Like any business challenge, marketing requires wise allocation of limited resources. A business might put a huge investment into an email advertising campaign, and then be unsure about whether the investment was worth it, or whether there could have been some better use of the investment, or whether the performance was as high as it could have been.
The most elegant way to answer these questions is through an experimental approach commonly referred to as A/B testing. The idea of A/B testing is quite simple: we try two approaches simultaneously - for example, two different email campaigns - and compare the results (reads, clicks, conversions) from each approach. Whichever approach that we find has better performance becomes the one we use full-time in the future.
A/B testing requires some care to ensure statistical rigor. One extremely important element of the statistical design is random assignment: we create "A" and "B" groups that are the same size, randomly selected so that we expect that they don't differ in any crucial respects. Some shortcuts can undermine the statistical rigor that comes from random assignment. For example, we may send our first 1000emails to group A on Thursday, and our second 1000 emails to group B on Friday, and expect to be able to compare results from groups A and B to draw conclusions about our email designs. However, if we notice a difference between Group A and Group B response rates in this scenario, it may not be a measurement of the efficacy of different email designs, but rather a measurement of how people react to emails on different days of the week. True random assignment requires that each group receive emails on all of the days during which emails are being sent out - again, to ensure that Groups A and B differ only in the emails they're receiving and not in any other essential respect.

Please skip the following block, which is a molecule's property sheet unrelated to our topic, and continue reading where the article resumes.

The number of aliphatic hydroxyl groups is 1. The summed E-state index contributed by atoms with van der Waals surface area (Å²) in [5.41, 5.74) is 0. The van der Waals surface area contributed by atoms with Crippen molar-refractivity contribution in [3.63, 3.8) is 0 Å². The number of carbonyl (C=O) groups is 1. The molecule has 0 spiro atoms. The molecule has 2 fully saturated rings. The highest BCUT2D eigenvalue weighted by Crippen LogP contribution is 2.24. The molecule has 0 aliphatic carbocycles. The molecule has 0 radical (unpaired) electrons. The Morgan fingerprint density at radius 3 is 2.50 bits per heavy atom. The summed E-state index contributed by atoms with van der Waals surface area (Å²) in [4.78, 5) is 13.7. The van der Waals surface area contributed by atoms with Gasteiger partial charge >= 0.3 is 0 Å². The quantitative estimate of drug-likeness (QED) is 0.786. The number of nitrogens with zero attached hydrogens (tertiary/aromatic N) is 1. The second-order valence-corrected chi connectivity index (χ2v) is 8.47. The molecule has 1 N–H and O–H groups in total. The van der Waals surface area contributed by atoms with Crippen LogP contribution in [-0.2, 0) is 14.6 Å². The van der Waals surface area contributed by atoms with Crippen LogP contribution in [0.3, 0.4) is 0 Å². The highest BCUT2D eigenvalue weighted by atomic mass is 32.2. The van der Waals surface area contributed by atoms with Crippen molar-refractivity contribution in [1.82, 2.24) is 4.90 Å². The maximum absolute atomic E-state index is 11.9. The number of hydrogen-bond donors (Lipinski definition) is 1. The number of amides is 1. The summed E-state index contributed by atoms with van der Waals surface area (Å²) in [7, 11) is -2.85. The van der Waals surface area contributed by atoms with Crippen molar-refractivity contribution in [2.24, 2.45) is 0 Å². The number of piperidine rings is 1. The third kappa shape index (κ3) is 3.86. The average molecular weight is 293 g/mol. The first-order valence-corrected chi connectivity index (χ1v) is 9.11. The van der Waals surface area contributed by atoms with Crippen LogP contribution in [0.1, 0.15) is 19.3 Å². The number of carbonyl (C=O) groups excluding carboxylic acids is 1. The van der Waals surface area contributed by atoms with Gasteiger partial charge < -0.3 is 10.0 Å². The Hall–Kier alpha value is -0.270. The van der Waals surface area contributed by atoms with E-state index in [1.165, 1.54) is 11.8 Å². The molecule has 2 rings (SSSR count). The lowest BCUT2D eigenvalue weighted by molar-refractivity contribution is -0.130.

After random assignment and the collection of results, we can use statistical hypothesis testing to measure whether the differences between group reach the threshold of statistical significance. There are many tests we could use to determine this. Among the most common of these tests is a two-sample proportion test (a type of t-test), which can be implemented simply and easily, given the right data.
More advanced tests can be performed for some purposes, but a typical A/B testing scenario is quite simple from the mathematical perspective.
When a series of A/B tests are run in a row for the same business challenge, we have the makings of a "champion/challenger" scenario. One approach - for example, one email campaign - begins as the"champion," and an A/B test compares this champion to a "challenger." If the champion performs better than the challenger, it remains champion, but if the challenger does better, it becomes the new champion. In the next round of testing, the new champion is challenged by yet another challenger. As successive challengers continually dethrone strong champions, we arrive, via natural selection, at a champion that is extremely powerful and performs extremely well.
A/B tests can be run to optimize performance in a variety of scenarios: email campaigns, landing pages, advertising copy, cold calling scripts, website designs, postcard content, UI/UX choices, and more. They provide a simple way to make decisions between complex alternatives where final answers are never obvious. By finding the right approach to get the best results, their one of the most powerful optimization tools available to businesses today.
Marketing professionals have enough on their plates, and sometimes struggle to keep up with the many demands placed on them. We want to make their lives easier: don't do all that hard work yourself, but rather let our bots scrape the web for you, and let our scientists design rigorous A/B tests for you. Contact us today to talk about how we can help you with marketing analytics.